1) Laying in some ground work. I find that having a warm tonality to the ground work for a final image with a cooler tonality really helps with my color choices. A cool ground can work for a warm toned painting as well.
Sometimes I like to place opposite colors down too. It helps me in judging Hue relationships as well. For example, Green grass try a red ground or a blue sky try an orange or yellow.
Getting started is probably the most challenging part. I think a lot about how to start a painting. It dictates the direction of your work a lot. I know it doesn't look like anything but I've got the most basic breakdown of large shapes in this step.
2) Blocking in color. Getting in some darks and lights. General idea of color for large areas. Picking at warms and cools here and there. Keeping it really general.
3) Working from background to foreground now. Sometimes it works to do the foreground first then the background. It mostly depends on your subject. Doing the foreground can work by establishing your value contrast and then you'll know everything else behind it will have less contrast. For this though, I wanted to make sure the tree looked like it is in front of the sky.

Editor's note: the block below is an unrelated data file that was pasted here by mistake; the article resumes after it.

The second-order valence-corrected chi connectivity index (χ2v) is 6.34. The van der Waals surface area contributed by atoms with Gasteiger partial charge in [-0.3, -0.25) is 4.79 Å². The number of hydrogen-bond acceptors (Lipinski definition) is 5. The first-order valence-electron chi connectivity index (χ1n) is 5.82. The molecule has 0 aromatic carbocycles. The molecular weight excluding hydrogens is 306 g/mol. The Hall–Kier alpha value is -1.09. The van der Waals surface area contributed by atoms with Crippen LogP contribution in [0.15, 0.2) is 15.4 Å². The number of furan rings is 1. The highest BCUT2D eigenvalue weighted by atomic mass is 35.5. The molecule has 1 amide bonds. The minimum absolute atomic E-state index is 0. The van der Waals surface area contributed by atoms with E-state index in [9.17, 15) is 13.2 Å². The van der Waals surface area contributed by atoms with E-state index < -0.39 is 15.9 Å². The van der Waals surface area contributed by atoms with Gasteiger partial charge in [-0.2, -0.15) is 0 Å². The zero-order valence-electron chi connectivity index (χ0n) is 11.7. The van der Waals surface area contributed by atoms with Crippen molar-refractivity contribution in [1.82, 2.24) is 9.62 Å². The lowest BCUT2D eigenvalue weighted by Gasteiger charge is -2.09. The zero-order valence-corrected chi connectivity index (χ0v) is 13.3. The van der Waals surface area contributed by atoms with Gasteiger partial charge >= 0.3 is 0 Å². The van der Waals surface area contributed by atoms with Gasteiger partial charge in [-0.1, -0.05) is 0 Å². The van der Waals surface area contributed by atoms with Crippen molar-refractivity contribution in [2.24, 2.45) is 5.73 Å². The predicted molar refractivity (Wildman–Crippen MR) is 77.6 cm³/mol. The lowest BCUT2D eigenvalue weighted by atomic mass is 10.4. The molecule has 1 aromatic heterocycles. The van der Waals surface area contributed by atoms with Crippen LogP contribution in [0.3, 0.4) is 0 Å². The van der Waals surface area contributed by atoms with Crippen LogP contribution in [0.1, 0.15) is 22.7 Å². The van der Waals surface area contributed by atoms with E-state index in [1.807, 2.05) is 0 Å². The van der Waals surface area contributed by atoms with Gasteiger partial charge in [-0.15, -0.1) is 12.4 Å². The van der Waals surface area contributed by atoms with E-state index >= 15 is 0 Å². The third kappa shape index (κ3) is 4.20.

4) The Sky is almost there. Adding some more definition of light and shadow to the tree. Making some touches to the foreground bushes.
5) blocking in some more color to the bushes. Making some decisions as to how they will lay out.
6) Adding some more color and texture. Using some dry brushing and my favorite tool, the palette knife.
7) Making my shapes of color look like the objects they represent. Compositionally, I make some of the bush branches point towards the focal point which is the tree.
8) Adding in the tree branches and sky holes. Sky holes are typically darker than the sky surrounding the tree.
9) Making the tree look fuller and defining the mountains. Making some touch ups and it's almost set!
Finished Painting- signed in lower right. Let it dry, frame it, and ship it out to be hung in a gallery.